It is perhaps difficult to decide what is more worrying in our country - the increasing instances of sexual assault or the increasing need to rationalize said sexual violence.
It is futile to deny that in the deeply patriarchal structure of the Indian society, more than just a tolerable percentage of men believe women, especially the victims, have a role to play in courting sexual assault. RSS chief Mohan Bhagwat had famously pointed out that there must be a reason why more women get raped in India rather than in Bharat. India for him stands for the liberal, 'westernised' urban spaces, which according to him, has little respect for traditional Indian morality and decorum. And it doesn't take a genius to figure that the men of the country were not exactly being held guilty for being 'westernised'.
However, what is even more disturbing is how women, many of who are public figures, have decided to don the role of moral police and are accusing women of putting themselves for rape as it were. The latest to join this bandwagon is Asha Mirge, a member of the Maharashtra Women's Commission and a member of the Sharad Pawar's Nationalist Congress Party (NCP). According to reports, Mirge said in a public meeting yesterday that there are three reasons women gets raped: how they dress, where they go, and how they behave.
A report on Mail Online quotes Mirge as saying, "Did Nirbhaya really have go to watch a movie at 11 in the night with her friend? Take the Shakti Mills gang-rape case. Why did the victim go to such an isolated spot at 6pm?" She was addressing a women's gathering in Nagpur.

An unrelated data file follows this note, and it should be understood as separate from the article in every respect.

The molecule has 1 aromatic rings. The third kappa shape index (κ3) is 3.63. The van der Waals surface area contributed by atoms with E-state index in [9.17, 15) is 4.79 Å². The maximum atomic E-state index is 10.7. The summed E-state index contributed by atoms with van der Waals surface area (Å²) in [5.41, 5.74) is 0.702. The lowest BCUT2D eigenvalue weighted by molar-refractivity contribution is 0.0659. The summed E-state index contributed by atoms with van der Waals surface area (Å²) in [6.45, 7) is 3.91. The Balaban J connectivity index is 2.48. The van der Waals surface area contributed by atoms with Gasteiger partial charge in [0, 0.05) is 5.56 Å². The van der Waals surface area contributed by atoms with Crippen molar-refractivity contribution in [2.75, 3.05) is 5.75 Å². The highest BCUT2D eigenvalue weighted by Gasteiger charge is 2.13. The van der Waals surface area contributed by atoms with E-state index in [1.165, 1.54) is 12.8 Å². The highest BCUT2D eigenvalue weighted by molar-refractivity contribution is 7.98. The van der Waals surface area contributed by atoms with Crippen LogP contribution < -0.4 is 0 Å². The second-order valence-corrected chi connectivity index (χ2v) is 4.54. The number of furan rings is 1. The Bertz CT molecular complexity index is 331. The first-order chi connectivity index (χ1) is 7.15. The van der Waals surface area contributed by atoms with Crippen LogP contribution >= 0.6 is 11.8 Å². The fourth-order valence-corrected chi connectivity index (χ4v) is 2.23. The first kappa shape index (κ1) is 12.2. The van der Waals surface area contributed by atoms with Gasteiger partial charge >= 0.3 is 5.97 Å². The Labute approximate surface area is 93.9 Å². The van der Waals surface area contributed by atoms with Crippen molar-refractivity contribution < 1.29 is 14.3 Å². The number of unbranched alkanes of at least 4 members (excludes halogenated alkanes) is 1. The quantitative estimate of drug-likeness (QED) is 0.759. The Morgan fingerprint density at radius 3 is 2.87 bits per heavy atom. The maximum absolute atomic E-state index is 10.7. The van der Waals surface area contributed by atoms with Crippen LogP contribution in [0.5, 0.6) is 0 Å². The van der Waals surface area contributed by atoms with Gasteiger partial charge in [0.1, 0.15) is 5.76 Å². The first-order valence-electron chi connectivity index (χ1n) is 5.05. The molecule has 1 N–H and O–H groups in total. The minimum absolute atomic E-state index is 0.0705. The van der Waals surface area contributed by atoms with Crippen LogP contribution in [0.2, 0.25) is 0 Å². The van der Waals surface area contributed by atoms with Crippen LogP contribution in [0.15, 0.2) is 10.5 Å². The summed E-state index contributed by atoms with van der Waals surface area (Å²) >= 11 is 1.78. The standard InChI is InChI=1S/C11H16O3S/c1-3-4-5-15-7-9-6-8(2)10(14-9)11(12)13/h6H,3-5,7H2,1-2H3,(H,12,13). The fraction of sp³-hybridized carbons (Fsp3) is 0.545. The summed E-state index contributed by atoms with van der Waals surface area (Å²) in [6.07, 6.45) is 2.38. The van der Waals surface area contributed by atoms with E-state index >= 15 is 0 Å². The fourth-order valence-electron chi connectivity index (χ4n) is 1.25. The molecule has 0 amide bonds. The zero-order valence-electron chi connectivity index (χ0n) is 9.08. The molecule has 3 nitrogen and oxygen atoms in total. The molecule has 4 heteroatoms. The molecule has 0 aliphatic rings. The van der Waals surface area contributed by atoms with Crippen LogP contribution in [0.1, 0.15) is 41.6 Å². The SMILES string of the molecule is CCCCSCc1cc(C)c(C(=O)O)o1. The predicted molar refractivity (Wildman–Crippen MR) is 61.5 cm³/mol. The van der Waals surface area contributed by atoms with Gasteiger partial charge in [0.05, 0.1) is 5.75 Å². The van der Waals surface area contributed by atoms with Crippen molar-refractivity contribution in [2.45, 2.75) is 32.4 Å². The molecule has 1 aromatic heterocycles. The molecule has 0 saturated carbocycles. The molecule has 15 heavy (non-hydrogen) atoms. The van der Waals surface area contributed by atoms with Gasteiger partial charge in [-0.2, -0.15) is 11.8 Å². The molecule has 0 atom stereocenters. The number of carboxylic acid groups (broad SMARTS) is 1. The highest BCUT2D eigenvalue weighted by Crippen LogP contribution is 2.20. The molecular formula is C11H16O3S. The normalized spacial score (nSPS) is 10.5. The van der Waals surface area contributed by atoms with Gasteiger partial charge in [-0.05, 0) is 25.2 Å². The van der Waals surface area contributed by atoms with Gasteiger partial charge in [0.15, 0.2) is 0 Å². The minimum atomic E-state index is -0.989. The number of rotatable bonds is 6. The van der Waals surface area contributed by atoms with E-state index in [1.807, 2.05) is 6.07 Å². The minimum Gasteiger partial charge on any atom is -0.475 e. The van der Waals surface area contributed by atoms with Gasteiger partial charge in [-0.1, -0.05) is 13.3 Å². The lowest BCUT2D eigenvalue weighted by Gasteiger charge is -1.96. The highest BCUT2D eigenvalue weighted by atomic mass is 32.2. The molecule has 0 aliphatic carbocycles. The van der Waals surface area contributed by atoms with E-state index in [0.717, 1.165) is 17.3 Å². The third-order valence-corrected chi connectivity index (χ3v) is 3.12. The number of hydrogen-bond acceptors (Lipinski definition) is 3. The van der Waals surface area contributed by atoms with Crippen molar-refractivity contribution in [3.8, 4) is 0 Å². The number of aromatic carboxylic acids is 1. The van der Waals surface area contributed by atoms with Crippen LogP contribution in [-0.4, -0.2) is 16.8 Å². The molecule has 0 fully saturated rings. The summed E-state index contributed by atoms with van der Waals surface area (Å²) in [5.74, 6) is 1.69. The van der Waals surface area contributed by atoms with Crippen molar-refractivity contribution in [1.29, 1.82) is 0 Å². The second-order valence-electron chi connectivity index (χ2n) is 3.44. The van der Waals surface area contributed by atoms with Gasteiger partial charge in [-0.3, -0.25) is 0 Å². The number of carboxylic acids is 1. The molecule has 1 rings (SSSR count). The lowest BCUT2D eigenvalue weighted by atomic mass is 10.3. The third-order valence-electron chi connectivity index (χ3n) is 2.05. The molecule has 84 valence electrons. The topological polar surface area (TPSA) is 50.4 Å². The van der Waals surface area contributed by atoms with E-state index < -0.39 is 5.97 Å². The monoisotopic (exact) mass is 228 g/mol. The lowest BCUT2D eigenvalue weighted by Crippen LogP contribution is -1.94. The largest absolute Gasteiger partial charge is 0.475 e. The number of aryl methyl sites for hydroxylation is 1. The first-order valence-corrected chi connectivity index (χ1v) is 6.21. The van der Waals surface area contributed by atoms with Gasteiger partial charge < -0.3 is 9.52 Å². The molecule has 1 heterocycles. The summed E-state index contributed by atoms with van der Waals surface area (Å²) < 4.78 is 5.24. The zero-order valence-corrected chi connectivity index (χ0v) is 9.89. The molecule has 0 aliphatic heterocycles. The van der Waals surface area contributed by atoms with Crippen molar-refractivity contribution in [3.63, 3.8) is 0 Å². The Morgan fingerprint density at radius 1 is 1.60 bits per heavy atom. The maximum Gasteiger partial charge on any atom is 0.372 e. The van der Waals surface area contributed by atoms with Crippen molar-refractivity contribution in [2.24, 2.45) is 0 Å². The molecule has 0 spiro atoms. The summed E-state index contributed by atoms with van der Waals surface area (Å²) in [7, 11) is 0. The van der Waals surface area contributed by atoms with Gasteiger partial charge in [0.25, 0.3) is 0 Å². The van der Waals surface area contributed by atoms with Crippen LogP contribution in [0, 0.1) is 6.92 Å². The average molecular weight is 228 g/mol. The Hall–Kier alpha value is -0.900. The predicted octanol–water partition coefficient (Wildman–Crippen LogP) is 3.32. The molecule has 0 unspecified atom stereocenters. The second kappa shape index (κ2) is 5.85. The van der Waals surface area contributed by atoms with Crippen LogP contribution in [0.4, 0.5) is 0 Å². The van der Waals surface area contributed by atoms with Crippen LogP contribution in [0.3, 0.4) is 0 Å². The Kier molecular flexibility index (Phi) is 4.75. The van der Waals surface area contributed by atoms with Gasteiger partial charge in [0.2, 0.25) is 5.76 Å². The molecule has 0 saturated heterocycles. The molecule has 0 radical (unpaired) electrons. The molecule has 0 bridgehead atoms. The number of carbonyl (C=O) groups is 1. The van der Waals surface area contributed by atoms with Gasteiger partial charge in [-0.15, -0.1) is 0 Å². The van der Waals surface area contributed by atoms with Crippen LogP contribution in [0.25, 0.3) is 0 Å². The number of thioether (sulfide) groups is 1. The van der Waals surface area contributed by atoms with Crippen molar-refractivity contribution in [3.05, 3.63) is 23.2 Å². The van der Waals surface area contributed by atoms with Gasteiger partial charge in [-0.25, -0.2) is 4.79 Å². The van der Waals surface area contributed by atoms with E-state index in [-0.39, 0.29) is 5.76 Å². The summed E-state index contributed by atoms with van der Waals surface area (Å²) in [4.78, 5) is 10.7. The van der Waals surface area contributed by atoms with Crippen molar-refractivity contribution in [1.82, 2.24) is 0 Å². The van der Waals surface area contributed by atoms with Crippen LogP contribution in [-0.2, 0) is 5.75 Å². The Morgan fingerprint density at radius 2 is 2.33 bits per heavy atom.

A Times of India report identifies Mirge as a gynecologist from Akola, who has been involved in social work for the past two decades. It also points out that while Mirge was explaining the reason behind rapes, Supriya Sule, who heads the women's wing of the NCP was present on the stage - but she didn't utter a word in protest.
It is perhaps relevant here to recall, that when the anti-rape bill was being discussed in the Lok Sabha last year, Supriya Sule came across as one of those rare voices of reason amid a cacophony of mindlessness.
Sule had recounted an incident that had reportedly taken place while she was on a flight to Delhi. "I was travelling to Delhi at the time Nirbhaya was fighting for her life in the hospital and there were protests in across the country. A man walked up to me and said, you (meaning the political class) can only feel the pain and the anxiety that this incident has filled us with, when something like this happens to a daughter from one of your families. I was shocked and taken aback. But I also understood where this deep resentment comes from - women across the country are not safe, how can people not grudge the politicians for it?" she had said.
Evidently, the demands of political diplomacy eclipsed the glimpse of good sense that we had seen in Sule back then. It also shows that how vote-bank appeasement - which involves furthering or not shattering narratives of regressive social morality - is a disease in our political classes that will also stand in the way of holistic women's empowerment in India.
Mirge is a woman who has had the luxury of being educated and allowed to actively follow a public and political life. It's disheartening how even literacy fails in the face of prejudice.
Mirge has now apologised and said that her views are not that of the party's. Neither does she possess the finesse of a public speaker - hence the mistake. While that might be a public face saver, what the apology doesn't cover-up is how deeply pesonal freedom is resented when it comes to women in India - and that too by a large section of fellow women themselves.
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Updated Date: Jan 30, 2014 06:51:16 IST